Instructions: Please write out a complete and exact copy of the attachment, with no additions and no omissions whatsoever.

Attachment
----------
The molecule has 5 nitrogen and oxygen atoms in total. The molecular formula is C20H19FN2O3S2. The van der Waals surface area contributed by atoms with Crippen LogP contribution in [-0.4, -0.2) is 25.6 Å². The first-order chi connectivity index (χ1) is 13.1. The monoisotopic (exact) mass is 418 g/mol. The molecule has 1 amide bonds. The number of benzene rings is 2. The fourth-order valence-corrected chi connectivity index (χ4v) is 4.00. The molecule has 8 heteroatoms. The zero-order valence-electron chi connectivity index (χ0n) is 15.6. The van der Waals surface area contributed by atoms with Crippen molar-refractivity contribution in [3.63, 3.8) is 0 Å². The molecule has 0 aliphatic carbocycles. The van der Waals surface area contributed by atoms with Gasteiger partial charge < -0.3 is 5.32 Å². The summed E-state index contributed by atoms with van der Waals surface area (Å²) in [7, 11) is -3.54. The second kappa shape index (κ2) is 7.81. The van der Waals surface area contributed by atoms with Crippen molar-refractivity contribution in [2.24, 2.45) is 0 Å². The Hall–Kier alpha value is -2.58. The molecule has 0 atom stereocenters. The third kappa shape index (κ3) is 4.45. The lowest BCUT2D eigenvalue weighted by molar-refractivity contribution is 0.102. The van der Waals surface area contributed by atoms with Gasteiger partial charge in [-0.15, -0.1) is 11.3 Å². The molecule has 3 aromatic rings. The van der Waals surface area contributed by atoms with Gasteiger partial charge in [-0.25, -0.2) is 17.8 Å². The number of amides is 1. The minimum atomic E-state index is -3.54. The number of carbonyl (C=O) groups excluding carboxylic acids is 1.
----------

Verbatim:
The molecule has 5 nitrogen and oxygen atoms in total. The molecular formula is C20H19FN2O3S2. The van der Waals surface area contributed by atoms with Crippen LogP contribution in [-0.4, -0.2) is 25.6 Å². The first-order chi connectivity index (χ1) is 13.1. The monoisotopic (exact) mass is 418 g/mol. The molecule has 1 amide bonds. The number of benzene rings is 2. The fourth-order valence-corrected chi connectivity index (χ4v) is 4.00. The molecule has 8 heteroatoms. The zero-order valence-electron chi connectivity index (χ0n) is 15.6. The van der Waals surface area contributed by atoms with Crippen molar-refractivity contribution in [3.63, 3.8) is 0 Å². The molecule has 0 aliphatic carbocycles. The van der Waals surface area contributed by atoms with Gasteiger partial charge < -0.3 is 5.32 Å². The summed E-state index contributed by atoms with van der Waals surface area (Å²) in [7, 11) is -3.54. The second kappa shape index (κ2) is 7.81. The van der Waals surface area contributed by atoms with Crippen molar-refractivity contribution in [2.24, 2.45) is 0 Å². The Hall–Kier alpha value is -2.58. The molecule has 0 atom stereocenters. The third kappa shape index (κ3) is 4.45. The lowest BCUT2D eigenvalue weighted by molar-refractivity contribution is 0.102. The van der Waals surface area contributed by atoms with Gasteiger partial charge in [-0.15, -0.1) is 11.3 Å². The molecule has 3 aromatic rings. The van der Waals surface area contributed by atoms with Gasteiger partial charge in [-0.25, -0.2) is 17.8 Å². The number of amides is 1. The minimum atomic E-state index is -3.54. The number of carbonyl (C=O) groups excluding carboxylic acids is 1.